3) Grit. I’m not going to try to argue that tenacity and wanting it more will always prevail over talent, but it is undisputable that baseball is so physically demanding that mental toughness is essential to long run success. We have yet to see how this team holds up after a long losing streak or after a rash of injuries, but we do know a couple of things. One is that this team was utterly unfazed by David Ortiz starting the season on the DL and averaged a healthy five runs a game in his absence. The other is that when bombs struck at the heart of Boston, these guys rallied to support the city and the people that has supported them for so long. The day after the attack they had a “617 Boston Strong” jersey in the visiting dugout in Cleveland and looked like they wanted to cry as they stood on the foul line for a moment of silence. They’ve channeled that emotion on the field, winning their first four and eight of eleven since the marathon bombings, all while telling Boston “this is our f-ing city…stay strong” in the words of Big Papi. I’m not saying that this will carry them into October, but if history has taught us anything it is to never underestimate a team that is playing with emotion, with purpose and with pride.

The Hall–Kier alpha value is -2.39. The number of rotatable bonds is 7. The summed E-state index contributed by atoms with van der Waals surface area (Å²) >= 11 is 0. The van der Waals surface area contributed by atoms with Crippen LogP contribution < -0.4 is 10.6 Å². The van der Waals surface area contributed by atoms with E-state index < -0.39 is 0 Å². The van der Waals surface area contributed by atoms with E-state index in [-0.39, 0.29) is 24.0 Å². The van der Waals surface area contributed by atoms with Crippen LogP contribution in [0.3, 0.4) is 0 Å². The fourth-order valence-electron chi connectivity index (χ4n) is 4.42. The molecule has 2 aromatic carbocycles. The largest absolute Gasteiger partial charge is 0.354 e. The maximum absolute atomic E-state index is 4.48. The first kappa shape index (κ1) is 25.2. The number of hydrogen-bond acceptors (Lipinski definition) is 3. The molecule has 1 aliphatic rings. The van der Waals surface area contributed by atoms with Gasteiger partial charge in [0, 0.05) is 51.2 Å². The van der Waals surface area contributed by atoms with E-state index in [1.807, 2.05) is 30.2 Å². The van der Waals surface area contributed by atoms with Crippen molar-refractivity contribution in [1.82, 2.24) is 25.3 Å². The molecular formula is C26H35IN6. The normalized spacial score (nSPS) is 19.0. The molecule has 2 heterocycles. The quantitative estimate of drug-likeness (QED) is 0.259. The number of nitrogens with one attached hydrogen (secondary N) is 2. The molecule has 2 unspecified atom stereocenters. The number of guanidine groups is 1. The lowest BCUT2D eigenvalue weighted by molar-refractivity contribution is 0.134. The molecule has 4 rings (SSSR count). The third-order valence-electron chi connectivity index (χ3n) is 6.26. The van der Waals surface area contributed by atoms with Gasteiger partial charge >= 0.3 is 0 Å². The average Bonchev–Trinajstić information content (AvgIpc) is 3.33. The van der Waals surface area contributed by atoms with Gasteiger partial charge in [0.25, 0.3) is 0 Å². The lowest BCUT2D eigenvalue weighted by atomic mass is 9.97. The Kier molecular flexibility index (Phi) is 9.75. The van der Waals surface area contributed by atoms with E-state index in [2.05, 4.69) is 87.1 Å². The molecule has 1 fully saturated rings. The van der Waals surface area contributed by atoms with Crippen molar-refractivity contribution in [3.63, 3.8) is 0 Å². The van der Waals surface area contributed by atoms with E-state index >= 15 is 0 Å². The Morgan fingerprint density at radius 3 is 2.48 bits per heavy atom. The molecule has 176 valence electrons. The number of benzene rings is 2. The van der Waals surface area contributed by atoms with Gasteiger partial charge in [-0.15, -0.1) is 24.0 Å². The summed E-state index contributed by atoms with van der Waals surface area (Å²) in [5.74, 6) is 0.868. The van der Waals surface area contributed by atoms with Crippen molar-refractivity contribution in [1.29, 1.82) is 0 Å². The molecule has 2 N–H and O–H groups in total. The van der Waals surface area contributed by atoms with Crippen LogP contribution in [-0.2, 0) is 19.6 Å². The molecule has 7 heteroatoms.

Can it last? I have no idea. In general terms it takes two months to get a feel for the true nature of a baseball team, and as the 2011 Red Sox showed, you can never truly know before crunch time. There is plenty that can derail this team, including injuries (I lose sleep over Papi’s Achilles), age (Victorino, Napoli and Dempester aren’t exactly in their prime) and regression to the mean (Napoli isn’t going to drive in 27 runs a month and Buchholz isn’t going to finish the season with a 1.19 ERA). That said, I think I speak for all Red Sox fans, especially those of us who hail from Boston, when I say that between the wild ups and downs of the past two seasons, and the moral support they’ve lent us and our city these past two weeks, come what may we will simply fasten our seatbelts and enjoy the ride.

The Dumbest Brawl in Years

In MLB on April 12, 2013 at 7:23 pm

By Chris Hallenbrook

Let me make one thing very clear right of the bat, I’m not against fighting in baseball per se. There are times when it is necessary to mix it up with the other team. Sometimes one pitcher has buzzed the tower one too many times and you have to stand up for yourself before he scrambles your brains. Other times somebody picks a fight with one of your teammates and you’ve got to defend him just as he would defend you. (Think Varitek vs. A-Rod 2004, when Varitek got between A-Rod and Red Sox pitcher Bronson Arroyo, and when asked about the looming suspension after the game told reporters “I was protecting my teammate, for that I’ll take what comes.”) But last night’s donnybrook between the Dodgers and the Padres is one brawl in which everyone involved was D-U-M-B dumb.